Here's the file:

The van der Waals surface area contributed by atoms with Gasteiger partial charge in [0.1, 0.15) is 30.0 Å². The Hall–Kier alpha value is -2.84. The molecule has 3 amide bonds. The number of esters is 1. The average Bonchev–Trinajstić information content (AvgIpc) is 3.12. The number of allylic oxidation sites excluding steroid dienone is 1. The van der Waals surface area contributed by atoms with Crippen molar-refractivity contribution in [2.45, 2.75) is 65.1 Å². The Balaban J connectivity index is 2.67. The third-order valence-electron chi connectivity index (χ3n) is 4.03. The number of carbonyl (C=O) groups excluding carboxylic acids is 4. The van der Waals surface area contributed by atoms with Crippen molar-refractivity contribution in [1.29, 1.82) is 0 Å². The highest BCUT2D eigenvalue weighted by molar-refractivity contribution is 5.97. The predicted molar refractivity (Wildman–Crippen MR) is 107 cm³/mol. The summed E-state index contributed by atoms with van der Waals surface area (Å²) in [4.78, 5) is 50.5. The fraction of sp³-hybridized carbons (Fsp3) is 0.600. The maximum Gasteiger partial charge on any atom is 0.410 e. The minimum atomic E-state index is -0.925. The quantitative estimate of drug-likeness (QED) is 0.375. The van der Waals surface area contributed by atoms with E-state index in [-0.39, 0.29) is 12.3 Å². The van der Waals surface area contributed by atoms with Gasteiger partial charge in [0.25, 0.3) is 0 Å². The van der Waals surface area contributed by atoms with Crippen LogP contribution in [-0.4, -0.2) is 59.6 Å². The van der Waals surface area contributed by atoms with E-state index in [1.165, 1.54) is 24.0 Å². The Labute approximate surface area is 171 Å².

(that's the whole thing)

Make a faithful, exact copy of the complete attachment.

The van der Waals surface area contributed by atoms with Gasteiger partial charge in [0.1, 0.15) is 30.0 Å². The Hall–Kier alpha value is -2.84. The molecule has 3 amide bonds. The number of esters is 1. The average Bonchev–Trinajstić information content (AvgIpc) is 3.12. The number of allylic oxidation sites excluding steroid dienone is 1. The van der Waals surface area contributed by atoms with Crippen molar-refractivity contribution in [2.45, 2.75) is 65.1 Å². The Balaban J connectivity index is 2.67. The third-order valence-electron chi connectivity index (χ3n) is 4.03. The number of carbonyl (C=O) groups excluding carboxylic acids is 4. The van der Waals surface area contributed by atoms with Crippen molar-refractivity contribution in [1.29, 1.82) is 0 Å². The highest BCUT2D eigenvalue weighted by molar-refractivity contribution is 5.97. The predicted molar refractivity (Wildman–Crippen MR) is 107 cm³/mol. The summed E-state index contributed by atoms with van der Waals surface area (Å²) in [4.78, 5) is 50.5. The fraction of sp³-hybridized carbons (Fsp3) is 0.600. The maximum Gasteiger partial charge on any atom is 0.410 e. The minimum atomic E-state index is -0.925. The quantitative estimate of drug-likeness (QED) is 0.375. The van der Waals surface area contributed by atoms with E-state index in [-0.39, 0.29) is 12.3 Å². The van der Waals surface area contributed by atoms with Gasteiger partial charge in [0.25, 0.3) is 0 Å². The van der Waals surface area contributed by atoms with Crippen LogP contribution in [-0.4, -0.2) is 59.6 Å². The van der Waals surface area contributed by atoms with E-state index in [1.165, 1.54) is 24.0 Å². The Labute approximate surface area is 171 Å².